The striking orange and black monarch (Danaus plexippus) is perhaps the best known butterfly in the world. This familiarity makes it a favorite; it is big and colorful and abundant over our whole continent so that just about everyone has seen it. The spectacular migration of the monarchs is so noteworthy that no book on butterflies ever neglects it. The monarch is a member of the family Danaidae or the subfamily Danaiinae, depending on your taxonomic preference. Of some 300 species of related butterflies, the monarch is the only one to regularly move into temperate areas. Most of the danaids are tropical and cannot stand freezing temperatures. Males and females look similar but the male (shown above) has a pair of black spots on its hindwings, near the abdomen, which produce pheromones used in mating.
Here in central Texas we see the most monarchs in the early spring and late autumn. They move up from Mexico when weather permits and start to lay eggs as soon as they find milkweeds, their larval food. Subsequent generations fly farther north, until they are found all the way into Canada. Towards the end of summer, the last generation to be born starts to head southward. Those that make it all the way to their wintering grounds in Mexico will return in the spring to start the next cycle. There are non-migratory populations of monarchs, but only in tropical areas of southern Texas and Florida.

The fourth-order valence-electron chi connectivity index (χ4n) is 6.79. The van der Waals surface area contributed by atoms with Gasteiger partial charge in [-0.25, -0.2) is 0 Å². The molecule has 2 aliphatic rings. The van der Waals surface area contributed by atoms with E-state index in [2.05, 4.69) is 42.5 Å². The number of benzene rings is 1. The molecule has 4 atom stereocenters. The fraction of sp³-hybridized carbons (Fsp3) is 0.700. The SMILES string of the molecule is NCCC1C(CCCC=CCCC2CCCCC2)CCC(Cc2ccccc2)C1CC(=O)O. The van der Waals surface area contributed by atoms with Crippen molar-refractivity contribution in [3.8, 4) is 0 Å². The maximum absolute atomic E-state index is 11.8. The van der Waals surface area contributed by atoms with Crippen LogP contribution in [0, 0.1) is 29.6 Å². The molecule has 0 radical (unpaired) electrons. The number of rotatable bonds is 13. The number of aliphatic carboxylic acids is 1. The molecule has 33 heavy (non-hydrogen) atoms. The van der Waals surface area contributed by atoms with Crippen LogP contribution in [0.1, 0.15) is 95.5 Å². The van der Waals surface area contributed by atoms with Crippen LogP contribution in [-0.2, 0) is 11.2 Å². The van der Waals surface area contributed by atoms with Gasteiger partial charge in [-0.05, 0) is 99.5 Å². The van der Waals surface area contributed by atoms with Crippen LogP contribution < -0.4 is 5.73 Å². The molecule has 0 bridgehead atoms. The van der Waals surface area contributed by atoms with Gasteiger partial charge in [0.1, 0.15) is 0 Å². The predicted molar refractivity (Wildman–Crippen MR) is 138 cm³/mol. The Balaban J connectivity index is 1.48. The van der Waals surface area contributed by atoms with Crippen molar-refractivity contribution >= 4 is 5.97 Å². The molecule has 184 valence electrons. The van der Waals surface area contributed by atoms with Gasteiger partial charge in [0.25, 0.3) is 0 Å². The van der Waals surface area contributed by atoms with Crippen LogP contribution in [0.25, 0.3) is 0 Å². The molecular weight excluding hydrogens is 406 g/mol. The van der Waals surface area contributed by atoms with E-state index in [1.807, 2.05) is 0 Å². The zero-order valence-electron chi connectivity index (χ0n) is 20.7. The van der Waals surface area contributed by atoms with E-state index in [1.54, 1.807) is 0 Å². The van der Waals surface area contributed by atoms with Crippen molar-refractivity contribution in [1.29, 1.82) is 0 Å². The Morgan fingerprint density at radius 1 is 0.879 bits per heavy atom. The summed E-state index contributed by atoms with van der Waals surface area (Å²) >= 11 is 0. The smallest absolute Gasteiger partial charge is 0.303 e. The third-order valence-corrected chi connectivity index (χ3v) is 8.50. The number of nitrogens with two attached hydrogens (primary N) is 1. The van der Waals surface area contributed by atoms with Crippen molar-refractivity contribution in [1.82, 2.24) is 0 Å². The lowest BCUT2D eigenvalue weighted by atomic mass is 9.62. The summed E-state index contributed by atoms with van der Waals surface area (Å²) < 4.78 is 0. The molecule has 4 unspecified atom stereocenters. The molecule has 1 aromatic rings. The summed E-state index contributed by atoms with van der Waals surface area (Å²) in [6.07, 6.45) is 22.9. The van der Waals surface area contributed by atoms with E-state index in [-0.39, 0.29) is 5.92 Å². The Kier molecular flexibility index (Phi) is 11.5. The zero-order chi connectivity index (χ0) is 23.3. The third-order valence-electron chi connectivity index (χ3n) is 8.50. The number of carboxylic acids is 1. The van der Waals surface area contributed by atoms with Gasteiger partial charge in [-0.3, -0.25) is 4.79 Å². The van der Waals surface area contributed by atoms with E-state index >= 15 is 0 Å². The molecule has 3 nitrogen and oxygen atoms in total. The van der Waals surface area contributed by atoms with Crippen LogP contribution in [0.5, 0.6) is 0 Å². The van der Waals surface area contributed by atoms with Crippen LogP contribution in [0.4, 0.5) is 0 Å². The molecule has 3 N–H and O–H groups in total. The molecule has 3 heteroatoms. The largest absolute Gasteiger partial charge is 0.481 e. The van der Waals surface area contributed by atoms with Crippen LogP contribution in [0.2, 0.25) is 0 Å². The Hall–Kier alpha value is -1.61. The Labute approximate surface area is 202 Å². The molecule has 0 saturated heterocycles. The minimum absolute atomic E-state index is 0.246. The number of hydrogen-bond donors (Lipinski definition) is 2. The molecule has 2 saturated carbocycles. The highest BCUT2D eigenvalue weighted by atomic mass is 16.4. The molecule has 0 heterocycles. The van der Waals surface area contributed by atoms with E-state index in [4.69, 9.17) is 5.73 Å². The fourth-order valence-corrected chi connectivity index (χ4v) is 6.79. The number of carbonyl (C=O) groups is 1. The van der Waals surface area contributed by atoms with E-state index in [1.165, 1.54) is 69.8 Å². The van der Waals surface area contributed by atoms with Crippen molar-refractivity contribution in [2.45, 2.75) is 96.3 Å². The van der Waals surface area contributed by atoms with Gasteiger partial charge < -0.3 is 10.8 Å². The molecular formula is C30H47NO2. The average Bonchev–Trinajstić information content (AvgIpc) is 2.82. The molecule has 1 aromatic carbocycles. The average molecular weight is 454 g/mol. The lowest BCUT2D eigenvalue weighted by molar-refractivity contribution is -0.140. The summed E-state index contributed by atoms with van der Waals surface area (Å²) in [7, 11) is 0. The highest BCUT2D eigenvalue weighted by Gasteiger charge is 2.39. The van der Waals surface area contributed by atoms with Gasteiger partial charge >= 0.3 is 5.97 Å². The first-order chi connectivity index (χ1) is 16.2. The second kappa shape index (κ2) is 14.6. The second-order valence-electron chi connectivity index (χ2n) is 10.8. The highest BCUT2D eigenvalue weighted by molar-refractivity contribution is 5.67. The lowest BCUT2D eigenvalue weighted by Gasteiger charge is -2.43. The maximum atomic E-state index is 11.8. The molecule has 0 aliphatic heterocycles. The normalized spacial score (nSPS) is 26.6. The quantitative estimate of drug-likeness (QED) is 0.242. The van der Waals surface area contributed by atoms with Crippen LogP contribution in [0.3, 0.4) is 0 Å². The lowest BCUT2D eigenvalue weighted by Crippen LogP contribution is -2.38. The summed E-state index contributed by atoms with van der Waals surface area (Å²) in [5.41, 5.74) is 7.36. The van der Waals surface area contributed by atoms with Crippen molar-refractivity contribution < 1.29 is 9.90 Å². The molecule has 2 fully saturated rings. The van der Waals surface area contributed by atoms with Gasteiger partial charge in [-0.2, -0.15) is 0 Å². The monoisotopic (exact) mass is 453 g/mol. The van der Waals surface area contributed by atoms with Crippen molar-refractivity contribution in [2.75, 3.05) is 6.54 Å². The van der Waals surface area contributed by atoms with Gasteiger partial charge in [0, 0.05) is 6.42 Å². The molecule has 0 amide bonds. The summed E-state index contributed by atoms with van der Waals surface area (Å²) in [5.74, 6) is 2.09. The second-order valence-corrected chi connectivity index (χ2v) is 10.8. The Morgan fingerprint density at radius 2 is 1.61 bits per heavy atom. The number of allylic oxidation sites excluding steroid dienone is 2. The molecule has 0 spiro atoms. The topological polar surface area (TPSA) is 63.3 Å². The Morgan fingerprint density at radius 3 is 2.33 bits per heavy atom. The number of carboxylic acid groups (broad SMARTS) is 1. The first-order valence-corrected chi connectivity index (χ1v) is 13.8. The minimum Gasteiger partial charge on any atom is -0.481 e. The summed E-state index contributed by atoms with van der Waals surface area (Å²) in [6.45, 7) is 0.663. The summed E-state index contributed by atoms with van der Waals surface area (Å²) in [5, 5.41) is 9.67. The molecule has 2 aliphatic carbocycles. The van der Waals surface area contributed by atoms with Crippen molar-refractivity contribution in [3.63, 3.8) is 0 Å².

Because monarch caterpillars feed on plants in the milkweed family (Asclepiadaceae), they ingest toxic chemicals from the sap. This makes both the caterpillars and adults distasteful to birds and some other predators, affording the insects protection, which they advertise with their warning colors. The poison does not work against spiders and insect predators such as mantids, so monarchs do still face a great number of larval and adult hazards.
As we head into the end of October, the fall monarch migration should be at its peak, and the butterflies can be found just about anywhere on a sunny day, but especially at flowers, as they need a lot of energy to make it all the way to Mexico.